Academics work together to uncover mass scientific fraud

30 August 2018

Three University of Auckland academics worked tirelessly for over five years to uncover one of the biggest scientific frauds in history.
Associate Professors Mark Bolland and Andrew Grey, together with biostatistician Greg Gamble of the School of Medicine in the Faculty of Medical and Health Sciences, spent thousands of hours combing over the papers of 33 research trials, more than 50 animal trials, and many other papers by a research group from Japan.
They, alongside Professor Alison Avenell, a clinical nutritionist at the University of Aberdeen, had discovered that dozens of clinical trials covering topics such as bone fractures and Alzheimer’s published in international journals included fabricated data.
Dr Bolland says the issue of research fraud and faking results is extremely serious as it leads to people being treated based on evidence that is false. It also influences other scientists, doctors and academics on what avenues to follow for their own research.
“Researchers should provide legitimate, accurate and precise outcomes of their research,” Dr Bolland says.
“Inaccurate or fabricated findings distort the evidence which guidelines for treating people are based on, by exaggerating possible benefits from treatments, or even worse, promoting treatments that at best are ineffective, or at worst are actually harmful. The consequences of inaccurate research can persist for many years.”
Dr Bolland was first alerted to the research of the Japanese group by Dr Avenell in 2012. They have never met in person but along with Dr Grey and Greg Gamble they started investigating.
They looked up the papers and were stunned by the number of trials published within a very short space of time. These trials had large cohorts, low number of dropouts, and reported very large effects of almost any treatment tested.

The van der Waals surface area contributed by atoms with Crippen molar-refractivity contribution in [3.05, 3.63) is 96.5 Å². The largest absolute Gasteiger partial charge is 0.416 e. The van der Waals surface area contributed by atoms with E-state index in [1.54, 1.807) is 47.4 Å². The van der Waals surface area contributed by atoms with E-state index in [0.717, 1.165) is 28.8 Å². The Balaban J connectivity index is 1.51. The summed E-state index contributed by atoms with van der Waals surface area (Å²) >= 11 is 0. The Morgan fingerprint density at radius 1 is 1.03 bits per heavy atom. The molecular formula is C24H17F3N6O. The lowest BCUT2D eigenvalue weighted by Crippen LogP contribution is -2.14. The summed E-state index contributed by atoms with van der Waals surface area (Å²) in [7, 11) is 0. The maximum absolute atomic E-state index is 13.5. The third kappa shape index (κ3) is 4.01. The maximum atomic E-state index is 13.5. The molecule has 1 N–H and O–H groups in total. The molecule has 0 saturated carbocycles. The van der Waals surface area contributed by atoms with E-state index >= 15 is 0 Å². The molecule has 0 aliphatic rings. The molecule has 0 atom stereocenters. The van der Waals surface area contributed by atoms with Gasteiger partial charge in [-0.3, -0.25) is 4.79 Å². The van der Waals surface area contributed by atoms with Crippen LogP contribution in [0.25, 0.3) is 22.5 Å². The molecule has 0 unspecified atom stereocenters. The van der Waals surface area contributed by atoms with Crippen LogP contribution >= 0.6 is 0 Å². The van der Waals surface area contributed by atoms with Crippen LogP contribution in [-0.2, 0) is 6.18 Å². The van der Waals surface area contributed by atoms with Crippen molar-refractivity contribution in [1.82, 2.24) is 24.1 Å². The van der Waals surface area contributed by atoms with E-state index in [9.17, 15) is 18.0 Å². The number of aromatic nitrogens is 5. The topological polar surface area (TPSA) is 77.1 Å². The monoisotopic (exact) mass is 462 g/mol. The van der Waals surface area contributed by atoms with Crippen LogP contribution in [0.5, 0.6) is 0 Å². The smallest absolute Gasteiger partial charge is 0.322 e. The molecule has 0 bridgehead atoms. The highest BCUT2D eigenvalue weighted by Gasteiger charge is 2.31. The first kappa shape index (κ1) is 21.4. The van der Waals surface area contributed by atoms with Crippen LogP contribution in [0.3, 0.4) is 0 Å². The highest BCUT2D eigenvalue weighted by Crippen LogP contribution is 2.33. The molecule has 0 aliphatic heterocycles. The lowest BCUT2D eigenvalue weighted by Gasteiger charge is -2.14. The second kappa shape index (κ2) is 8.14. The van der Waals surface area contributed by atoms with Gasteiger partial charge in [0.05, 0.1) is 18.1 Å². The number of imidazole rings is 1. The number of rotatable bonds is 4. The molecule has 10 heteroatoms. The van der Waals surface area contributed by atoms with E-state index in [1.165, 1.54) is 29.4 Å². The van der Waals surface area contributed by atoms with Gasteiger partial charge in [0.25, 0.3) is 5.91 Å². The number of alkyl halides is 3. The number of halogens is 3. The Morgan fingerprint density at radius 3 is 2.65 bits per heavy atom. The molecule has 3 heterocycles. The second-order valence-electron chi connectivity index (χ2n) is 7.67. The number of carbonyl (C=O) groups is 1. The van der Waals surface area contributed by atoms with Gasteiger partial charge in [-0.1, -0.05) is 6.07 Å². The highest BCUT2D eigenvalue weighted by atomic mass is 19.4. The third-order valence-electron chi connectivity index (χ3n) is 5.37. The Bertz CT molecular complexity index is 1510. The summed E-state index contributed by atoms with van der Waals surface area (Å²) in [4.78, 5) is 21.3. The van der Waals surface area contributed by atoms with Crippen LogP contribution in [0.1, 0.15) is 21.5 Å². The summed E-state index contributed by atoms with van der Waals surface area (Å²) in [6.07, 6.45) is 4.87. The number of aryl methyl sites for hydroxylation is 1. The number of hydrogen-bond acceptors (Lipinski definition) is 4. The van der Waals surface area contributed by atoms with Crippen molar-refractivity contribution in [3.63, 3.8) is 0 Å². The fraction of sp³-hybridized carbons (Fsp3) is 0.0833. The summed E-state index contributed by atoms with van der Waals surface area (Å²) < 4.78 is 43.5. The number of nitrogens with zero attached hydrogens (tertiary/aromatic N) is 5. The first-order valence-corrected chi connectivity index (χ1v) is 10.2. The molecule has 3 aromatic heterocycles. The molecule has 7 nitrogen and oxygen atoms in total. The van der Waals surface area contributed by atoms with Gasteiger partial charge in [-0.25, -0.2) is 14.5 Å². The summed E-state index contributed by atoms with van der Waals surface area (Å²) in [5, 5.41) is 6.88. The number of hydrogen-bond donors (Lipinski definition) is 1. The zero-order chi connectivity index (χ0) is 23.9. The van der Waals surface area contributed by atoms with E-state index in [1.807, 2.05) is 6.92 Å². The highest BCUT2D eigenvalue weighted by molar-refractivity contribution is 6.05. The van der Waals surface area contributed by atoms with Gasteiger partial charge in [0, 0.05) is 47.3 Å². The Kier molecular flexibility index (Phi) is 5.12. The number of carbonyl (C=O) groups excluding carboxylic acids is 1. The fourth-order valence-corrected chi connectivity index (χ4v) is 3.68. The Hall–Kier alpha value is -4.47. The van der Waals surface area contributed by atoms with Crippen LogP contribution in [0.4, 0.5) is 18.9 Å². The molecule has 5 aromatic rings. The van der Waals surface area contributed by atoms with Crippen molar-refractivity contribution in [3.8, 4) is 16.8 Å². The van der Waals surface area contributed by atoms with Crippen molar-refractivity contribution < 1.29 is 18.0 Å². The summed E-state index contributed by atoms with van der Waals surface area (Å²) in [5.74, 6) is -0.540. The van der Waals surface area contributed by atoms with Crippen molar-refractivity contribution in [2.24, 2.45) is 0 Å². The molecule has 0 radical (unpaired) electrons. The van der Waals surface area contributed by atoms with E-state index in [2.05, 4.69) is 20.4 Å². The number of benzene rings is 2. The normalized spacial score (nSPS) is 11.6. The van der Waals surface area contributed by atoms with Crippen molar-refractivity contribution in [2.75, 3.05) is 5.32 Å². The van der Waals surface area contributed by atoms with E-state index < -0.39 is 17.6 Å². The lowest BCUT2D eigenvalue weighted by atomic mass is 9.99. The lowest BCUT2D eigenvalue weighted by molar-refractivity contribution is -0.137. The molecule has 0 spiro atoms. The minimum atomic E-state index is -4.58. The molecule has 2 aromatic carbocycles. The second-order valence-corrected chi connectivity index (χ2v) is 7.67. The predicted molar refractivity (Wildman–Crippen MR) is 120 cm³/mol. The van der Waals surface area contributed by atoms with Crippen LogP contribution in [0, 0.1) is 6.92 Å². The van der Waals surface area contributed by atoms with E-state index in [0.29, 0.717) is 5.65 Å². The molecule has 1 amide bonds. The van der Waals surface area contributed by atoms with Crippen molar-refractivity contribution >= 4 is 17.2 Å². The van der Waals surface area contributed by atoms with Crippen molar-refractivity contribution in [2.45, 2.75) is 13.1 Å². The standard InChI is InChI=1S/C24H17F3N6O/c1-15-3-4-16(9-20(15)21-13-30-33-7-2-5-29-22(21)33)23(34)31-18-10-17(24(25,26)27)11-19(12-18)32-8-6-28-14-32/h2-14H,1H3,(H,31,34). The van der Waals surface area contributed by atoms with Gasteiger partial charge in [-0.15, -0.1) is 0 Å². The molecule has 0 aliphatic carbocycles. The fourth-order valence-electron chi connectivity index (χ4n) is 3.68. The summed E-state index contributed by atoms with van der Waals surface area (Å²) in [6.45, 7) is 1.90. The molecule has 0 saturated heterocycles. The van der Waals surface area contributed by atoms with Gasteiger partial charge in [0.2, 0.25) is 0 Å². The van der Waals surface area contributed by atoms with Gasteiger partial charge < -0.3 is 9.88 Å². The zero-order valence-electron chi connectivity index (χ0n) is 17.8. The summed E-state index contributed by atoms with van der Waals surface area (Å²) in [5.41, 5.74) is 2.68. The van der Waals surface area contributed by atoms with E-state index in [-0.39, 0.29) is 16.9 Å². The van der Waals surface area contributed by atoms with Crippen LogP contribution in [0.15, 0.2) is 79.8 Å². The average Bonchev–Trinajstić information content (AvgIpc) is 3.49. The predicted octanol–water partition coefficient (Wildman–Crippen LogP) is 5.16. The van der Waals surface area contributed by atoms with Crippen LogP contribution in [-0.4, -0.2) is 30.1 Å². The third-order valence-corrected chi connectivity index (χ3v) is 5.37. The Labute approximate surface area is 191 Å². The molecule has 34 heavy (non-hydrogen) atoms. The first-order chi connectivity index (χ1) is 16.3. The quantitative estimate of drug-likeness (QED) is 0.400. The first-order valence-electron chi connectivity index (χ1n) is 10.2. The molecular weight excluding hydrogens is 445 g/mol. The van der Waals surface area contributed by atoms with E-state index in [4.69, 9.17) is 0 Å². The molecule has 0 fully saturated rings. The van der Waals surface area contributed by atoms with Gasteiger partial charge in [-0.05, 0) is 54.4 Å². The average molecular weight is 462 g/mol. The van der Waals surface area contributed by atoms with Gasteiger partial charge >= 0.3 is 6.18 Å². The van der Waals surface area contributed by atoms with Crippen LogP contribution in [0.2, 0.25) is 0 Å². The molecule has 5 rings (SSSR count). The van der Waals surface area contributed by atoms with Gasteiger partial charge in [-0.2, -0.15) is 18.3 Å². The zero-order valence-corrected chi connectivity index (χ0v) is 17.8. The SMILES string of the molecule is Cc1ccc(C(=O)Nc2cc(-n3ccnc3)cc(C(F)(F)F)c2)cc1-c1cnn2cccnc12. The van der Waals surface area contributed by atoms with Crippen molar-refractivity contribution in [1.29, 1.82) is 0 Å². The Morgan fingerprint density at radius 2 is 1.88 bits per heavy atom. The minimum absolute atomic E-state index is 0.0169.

Dr Bolland also found the baseline characteristics for things like age, weight, and sex in the trials by this research group were so incredibly similar there was just one plausible explanation: the data had been fabricated for both groups, making them far more similar than they would ever be in real life.
This fraud is one of the biggest in scientific history, with more than 45 retracted papers to date, and likely many more to follow.
Dr Avenell’s suspicions were first raised in 2006 when she was reviewing research into whether vitamin D reduces the risk of bone fractures. In two papers from this group, she stumbled on a weird coincidence. They described different trials, one in stroke victims, the other in Parkinson’s disease patients, but the control and study groups in both studies had the exact same mean body mass index. The journals were alerted about this and a number of problems with other papers at the time, but no action followed.
Other anomalies in the research by this group included suspiciously large research cohorts, including one study on frail elderly women with Alzheimer’s disease in which the researchers claimed to have recruited 500 patients in just two months from a small provincial hospital, and one researcher personally did follow-up assessments on all of them every four weeks for 18 months. This took place alongside numerous other trials which also rapidly recruited large numbers of patients and followed them up intensively.
As a result of this group’s research, meta-analyses that included their trials came to the wrong conclusion and professional societies based medical guidelines on their fraudulent papers. Other researchers followed up the research by carrying out new trials that enrolled thousands of real patients.
In May 2013, Dr Bolland’s team submitted their findings to The Journal of the American Medical Association (JAMA), which had published one of the affected papers. But after two years of waiting the journal told the four researchers it would not publish their findings. Two other journals also rejected their paper. In December 2016, the journal Neurology published the group’s findings. As a consequence of this work, 21 of the 33 trials reviewed in the paper have been retracted to date.
Now Dr Bolland and the team are working on the ripples the studies has caused, focusing, for the time being, on a dozen papers published in the journals with the highest impact factors. Together, these studies reported results for 3182 participants. They have been referenced more than 1000 times, and 23 systematic reviews or meta-analyses have included one or more of the 12 trials.

“The influence of fake trials like this doesn’t disappear overnight. Sadly they continue to influence people for decades to come, so any work that stems the tide of misinformation is extremely important,” Dr Bolland says.

  • Tide of Lies, Science, 17 Aug 2018: Vol. 361, Issue 6403, pp. 636-641.
  • Systematic review and statistical analysis of the integrity of 33 randomized controlled trials. Published in Neurology in November 2016.


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